Due Wed March 6:

Textbook exercises: 8.06, 8.07, 8.09, 8.10, 8.12, 8.24 (where the 3.5 in the exponent
means multiplication of 3 and 5, or 15), 8.29, and 8.35. 10 pts for each of the
first 6, and 20 for each of the last 2.

Material to be covered the week of March 11: Chapter 6 (section 6.1  6.8 only at this time),
Chapter 12.

Due Wed March 13:

Textbook exercises: 6.01, 6.05, 6.07, 6.22, 9.06, 9.10, 9.14, 9.19 (10 pts each), and 9.22 (20 pts).
In 9.22, the last two sentences have serious mistakes. They should read: Let J be
an ideal in S. Show that I, the set of elements i of R such that f(i) is in J is
an ideal in R.

Extra credit problem (30 pts): (This has been changed!) Prove from first principles that there is no finite field of order 6.

Material to be covered the week of March 25: Finish Chapter 12, do Section 13.2 for linear codes,
and start Chapter 5.

Due Wed March 27:

Textbook exercises: 6.38, 6.39, 12.01, 12.10, and 12.12 (10 pts each).

Extra credit problem (25 pts):
Suppose that C and D are two codes (not necessarily linear) over some finite
alphabet F_q, or lengths m and n, respectively. Define a new code E of length m + n
over that same alphabet by writing down the codewords (c, d) where c runs over
all of C and d runs over all of D, where (c, d) = (c_1, c_2, ..., c_m, d_1, d_2, ..., d_n),
if c = (c_1, ..., c_m), d = (d_1, d_2, ..., d_n). What is the minimum distance of
the code E? If C and D are linear, of dimensions g and h, respectively, show that
E is linear, and find its dimension in terms of g and h.

Material to be covered on Mon Apr 1: Sections 10.1 and 10.2 and Chapter 5.

Wed Apr 3: 2nd midterm.
 Same rules as on other exams, and as described earlier on this page: open book, ..., 75 minutes.
 Blue books will be available, but are not required. Feel free to use your own paper.

Material to be covered on exam: Chapter 4 (very lightly, to the extent covered in class and on
homework problems), Chapter 6 (sections 6.1  6.8), chapters 8, 9, 12, 13, and section 14.1.

No homework due this week. For practice on material from Mar 25 and 27 that was not covered on homeworks,
work on textbook exercises 12.15, 12.17, and 12.19, 13.07, and 14.02.

A9. Also, is the 3 x 3 matrix with rows (1 0 1), (0 1 1), and (1 1 1) invertible over F_2?
If it is, find its inverse.

A10. Consider the binary linear code C with generator matrix formed by the rows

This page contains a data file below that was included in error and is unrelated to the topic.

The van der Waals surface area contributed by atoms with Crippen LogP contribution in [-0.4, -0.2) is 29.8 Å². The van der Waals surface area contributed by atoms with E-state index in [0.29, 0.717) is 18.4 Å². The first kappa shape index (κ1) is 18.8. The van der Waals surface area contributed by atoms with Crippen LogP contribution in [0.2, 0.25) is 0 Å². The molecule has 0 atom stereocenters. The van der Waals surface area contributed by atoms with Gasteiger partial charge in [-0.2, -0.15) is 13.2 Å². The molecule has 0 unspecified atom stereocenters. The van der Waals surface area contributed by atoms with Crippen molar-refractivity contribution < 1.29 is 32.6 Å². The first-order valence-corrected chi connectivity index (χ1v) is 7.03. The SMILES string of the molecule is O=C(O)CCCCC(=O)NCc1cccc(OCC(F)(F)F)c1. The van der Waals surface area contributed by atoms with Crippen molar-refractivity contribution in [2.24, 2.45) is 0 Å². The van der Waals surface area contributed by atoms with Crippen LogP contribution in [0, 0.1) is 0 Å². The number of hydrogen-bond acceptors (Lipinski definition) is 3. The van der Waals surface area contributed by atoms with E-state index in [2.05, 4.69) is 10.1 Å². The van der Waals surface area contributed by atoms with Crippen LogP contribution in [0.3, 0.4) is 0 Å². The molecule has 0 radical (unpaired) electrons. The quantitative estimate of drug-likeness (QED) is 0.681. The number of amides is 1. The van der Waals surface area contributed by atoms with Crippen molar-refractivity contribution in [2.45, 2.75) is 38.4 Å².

(1 0 0 0 0 1 1 1 0 0 0 0 1 1), (0 1 0 0 1 0 1 0 1 0 0 1 0 1), (0 0 1 0 1 1 0 0 0 1 0 1 1 0),
and (0 0 0 1 1 1 1 0 0 0 1 1 1 1). (If you look on p. 219 of the textbook, or at notes
from lectures, you will see this matrix is obtained by putting together two copies of the
generator matrix for the [7, 4] Hamming code.)
What is the minimal distance of C? How many errors can C detect, and how many can it correct?
Decode the received word (0 1 1 1 0 1 1 0 1 1 0 0 1 0).

Material to be covered the week of Apr 8: Wrap up Chapter 5, cover the Lagrange
interpolation formula and erasure codes (not in the textbook, notes in file
http://www.dtc.umn.edu/~odlyzko/Math5251/lagrange20101103.pdf), and
then go back and start work on covering
those parts of chapters 6 and 10 not covered before (namely sections 6.9  6.15, and 10.3  10.5).

Due Wed Apr 10:

Textbook exercises: 5.03 (10 pts), 5.04 (10 pts), 5.05 (10 pts), 5.06 (15 pts), 5.08 (15 pts).

1. (20 pts)
Suppose C is a linear code of length n and dimension k over a
finite field that has q elements. Define a new code C* of length n+1
over the same field to consist of the vectors (c_1, c_2, ..., c_n, x)
where (c_1, c_2, ..., c_n) runs over the codewords in C, and for each
such codeword, x =  c_1  c_2  ...  c_n. Prove that C* is linear.
What is its dimension? How does its minimum distance compare to
that of C?

2. (20 pts) Problem 4 of the 2nd midterm asked for the minimal length of a linear code
over the binary alphabet that has dimension 4 and minimal distance 4. If we let C be
such a code, then the answer (as worked out in the posted solution) is that the length
of C is no more than 10. (a) Find the smallest length m for which the GilbertVarshamov
bound guaranteeds that there is a binary linear code of length m, dimension 4, and minimal
distance 3. Let such a code be called D.
(b) Let D' be obtained from D by adding a parity check to each codeword of D (so that
the length of D' is one more than the length of D, and the last big of a codeword of
D' is 1 if there is an odd number of 1s in the preceding positions, and 0 otherwise.
What are the length, dimension, and minimal distance of D', and how do they compare
to those of C?

Extra credit problem (30 pts): Consider a CRC with generating polynomial g(x) (everything in F_2[x]).
As discussed in class and in the textbook, some 2bit errors will not be detected
by this CRC. However, we can hope to choose g(x) so that positions of such two bits
that slip through are so far apart that in practice this will not be a problem.